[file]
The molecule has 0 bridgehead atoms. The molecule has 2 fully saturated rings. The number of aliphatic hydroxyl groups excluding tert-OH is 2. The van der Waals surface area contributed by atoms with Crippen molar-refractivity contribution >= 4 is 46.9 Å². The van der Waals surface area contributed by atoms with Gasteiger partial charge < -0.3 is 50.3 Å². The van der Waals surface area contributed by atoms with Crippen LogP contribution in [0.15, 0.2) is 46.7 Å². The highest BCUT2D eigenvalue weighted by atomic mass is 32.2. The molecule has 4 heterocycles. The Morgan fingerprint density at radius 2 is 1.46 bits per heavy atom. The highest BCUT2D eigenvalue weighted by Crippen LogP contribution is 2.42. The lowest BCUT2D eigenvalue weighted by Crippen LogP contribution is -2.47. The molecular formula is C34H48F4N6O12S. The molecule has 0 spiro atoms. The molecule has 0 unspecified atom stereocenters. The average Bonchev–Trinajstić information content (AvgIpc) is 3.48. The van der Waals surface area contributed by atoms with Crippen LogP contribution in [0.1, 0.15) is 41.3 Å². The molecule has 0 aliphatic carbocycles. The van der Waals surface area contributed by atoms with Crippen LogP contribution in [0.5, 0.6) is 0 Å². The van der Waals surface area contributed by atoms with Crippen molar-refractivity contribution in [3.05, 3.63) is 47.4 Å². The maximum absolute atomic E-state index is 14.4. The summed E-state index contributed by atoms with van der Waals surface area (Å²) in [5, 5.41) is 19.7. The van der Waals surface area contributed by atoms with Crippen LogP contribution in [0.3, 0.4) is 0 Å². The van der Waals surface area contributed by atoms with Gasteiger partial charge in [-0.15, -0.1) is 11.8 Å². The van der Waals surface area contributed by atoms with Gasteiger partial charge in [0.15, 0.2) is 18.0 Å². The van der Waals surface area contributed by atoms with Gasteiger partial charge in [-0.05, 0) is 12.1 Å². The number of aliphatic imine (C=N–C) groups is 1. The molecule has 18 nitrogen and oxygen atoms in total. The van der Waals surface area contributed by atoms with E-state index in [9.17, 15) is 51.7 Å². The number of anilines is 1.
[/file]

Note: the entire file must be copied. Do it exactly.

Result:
The molecule has 0 bridgehead atoms. The molecule has 2 fully saturated rings. The number of aliphatic hydroxyl groups excluding tert-OH is 2. The van der Waals surface area contributed by atoms with Crippen molar-refractivity contribution >= 4 is 46.9 Å². The van der Waals surface area contributed by atoms with Gasteiger partial charge < -0.3 is 50.3 Å². The van der Waals surface area contributed by atoms with Crippen LogP contribution in [0.15, 0.2) is 46.7 Å². The highest BCUT2D eigenvalue weighted by atomic mass is 32.2. The molecule has 4 heterocycles. The Morgan fingerprint density at radius 2 is 1.46 bits per heavy atom. The highest BCUT2D eigenvalue weighted by Crippen LogP contribution is 2.42. The lowest BCUT2D eigenvalue weighted by Crippen LogP contribution is -2.47. The molecular formula is C34H48F4N6O12S. The molecule has 0 spiro atoms. The molecule has 0 unspecified atom stereocenters. The average Bonchev–Trinajstić information content (AvgIpc) is 3.48. The van der Waals surface area contributed by atoms with Crippen LogP contribution in [0.1, 0.15) is 41.3 Å². The molecule has 0 aliphatic carbocycles. The van der Waals surface area contributed by atoms with Crippen LogP contribution in [0.5, 0.6) is 0 Å². The van der Waals surface area contributed by atoms with Crippen molar-refractivity contribution in [3.05, 3.63) is 47.4 Å². The maximum absolute atomic E-state index is 14.4. The summed E-state index contributed by atoms with van der Waals surface area (Å²) in [5, 5.41) is 19.7. The van der Waals surface area contributed by atoms with Crippen LogP contribution in [0.3, 0.4) is 0 Å². The van der Waals surface area contributed by atoms with Gasteiger partial charge in [-0.15, -0.1) is 11.8 Å². The van der Waals surface area contributed by atoms with Gasteiger partial charge in [0.15, 0.2) is 18.0 Å². The van der Waals surface area contributed by atoms with Gasteiger partial charge in [-0.05, 0) is 12.1 Å². The number of aliphatic imine (C=N–C) groups is 1. The molecule has 18 nitrogen and oxygen atoms in total. The van der Waals surface area contributed by atoms with E-state index in [9.17, 15) is 51.7 Å². The number of anilines is 1.